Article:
Talking Point – News Flash February 2017

A succinct discussion of selected topical, legal matters

THE TAXATION OF NON-EXECUTIVE DIRECTORS

The lack of clarity (and logic) regarding whether (or not) the fees of a non-executive director are subject to PAYE and/or VAT arises from the absence of:

– a coherent legislative definition of what is (and is not) a non-executive director; and

– synchronisation between the Income Tax Act and the Value-Added Tax Act.

Ideally, Parliament, in which the Constitution vests national legislative authority, should resolve the problem by duly amending the tax legislation.  But Parliament seems to have other priorities.

On 10 February 2017, SARS issued two “binding general rulings” regarding the PAYE and VAT treatment of non-executive directors’ fees, to ‘apply’ from 1 June 2017.

SARS defines a non-executive director as: “a director who is not involved in the daily management or operations of a company, but simply attends, provides objective judgment, and votes at board meetings“.  As far as “corporate speak” goes, such definition may be sufficient, but for something as technical as tax legislation, it is inadequate.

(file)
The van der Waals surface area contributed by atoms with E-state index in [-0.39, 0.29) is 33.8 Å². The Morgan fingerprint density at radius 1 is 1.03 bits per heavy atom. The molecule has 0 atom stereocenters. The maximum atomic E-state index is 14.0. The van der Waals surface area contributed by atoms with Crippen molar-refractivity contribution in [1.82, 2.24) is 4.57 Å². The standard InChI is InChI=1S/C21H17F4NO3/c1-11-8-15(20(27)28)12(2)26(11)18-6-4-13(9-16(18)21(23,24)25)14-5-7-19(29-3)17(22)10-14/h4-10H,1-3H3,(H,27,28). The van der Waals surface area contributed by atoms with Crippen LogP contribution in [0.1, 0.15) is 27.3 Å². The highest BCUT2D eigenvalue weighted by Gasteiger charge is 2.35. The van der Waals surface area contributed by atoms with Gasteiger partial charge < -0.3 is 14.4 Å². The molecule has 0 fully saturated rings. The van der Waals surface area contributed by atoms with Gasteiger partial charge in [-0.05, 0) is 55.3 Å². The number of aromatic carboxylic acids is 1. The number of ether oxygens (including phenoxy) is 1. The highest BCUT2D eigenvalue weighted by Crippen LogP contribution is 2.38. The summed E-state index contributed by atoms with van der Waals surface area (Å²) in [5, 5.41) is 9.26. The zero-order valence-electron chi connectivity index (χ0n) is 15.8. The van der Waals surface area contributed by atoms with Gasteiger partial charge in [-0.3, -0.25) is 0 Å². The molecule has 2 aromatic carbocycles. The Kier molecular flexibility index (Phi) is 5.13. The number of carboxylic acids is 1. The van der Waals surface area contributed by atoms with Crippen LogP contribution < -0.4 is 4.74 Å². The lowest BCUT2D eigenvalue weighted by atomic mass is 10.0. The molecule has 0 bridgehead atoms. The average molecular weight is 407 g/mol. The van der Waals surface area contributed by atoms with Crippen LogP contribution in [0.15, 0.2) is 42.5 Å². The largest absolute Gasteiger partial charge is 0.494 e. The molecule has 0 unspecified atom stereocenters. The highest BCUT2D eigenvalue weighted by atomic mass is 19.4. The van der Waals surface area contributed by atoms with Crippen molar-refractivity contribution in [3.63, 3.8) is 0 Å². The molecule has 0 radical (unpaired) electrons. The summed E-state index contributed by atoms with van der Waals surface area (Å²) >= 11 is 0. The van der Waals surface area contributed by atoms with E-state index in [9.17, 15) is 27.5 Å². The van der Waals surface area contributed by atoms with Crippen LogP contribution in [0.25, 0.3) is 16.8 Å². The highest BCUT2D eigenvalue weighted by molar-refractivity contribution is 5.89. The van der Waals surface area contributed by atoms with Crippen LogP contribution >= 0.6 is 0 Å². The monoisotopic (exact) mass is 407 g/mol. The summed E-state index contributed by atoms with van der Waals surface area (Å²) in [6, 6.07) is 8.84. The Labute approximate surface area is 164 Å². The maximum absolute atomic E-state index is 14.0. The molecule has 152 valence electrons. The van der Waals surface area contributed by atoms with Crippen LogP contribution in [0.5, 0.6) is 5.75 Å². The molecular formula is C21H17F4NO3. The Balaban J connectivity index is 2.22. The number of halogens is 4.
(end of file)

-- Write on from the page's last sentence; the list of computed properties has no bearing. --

According to the PAYE ruling, a non-executive director will, by and large, not be subject to PAYE.  But of course there could be facts specific exceptions.

According to the VAT ruling, a non-executive director will, by and large, be liable to register as a VAT vendor, if in any consecutive period of 12 months his or her turnover exceeds R1 million.

The rulings envisage that some unfortunate few non-executive directors may be subject to PAYE and will also be liable to register as VAT vendors.

In law, a SARS ‘binding’ general ruling is essentially a published SARS’ non-binding view on the application or interpretation of tax law relating to stated facts.  In practice, SARS seems to apply its publications as ‘super legislation’ that ‘trumps’ the Constitution, Parliament, and the Courts.  And, regrettably, SARS’ record as a ‘legislator’ is not that good.

Non-executive directors (and their companies) who may be affected by the rulings ought to obtain independent legal advice.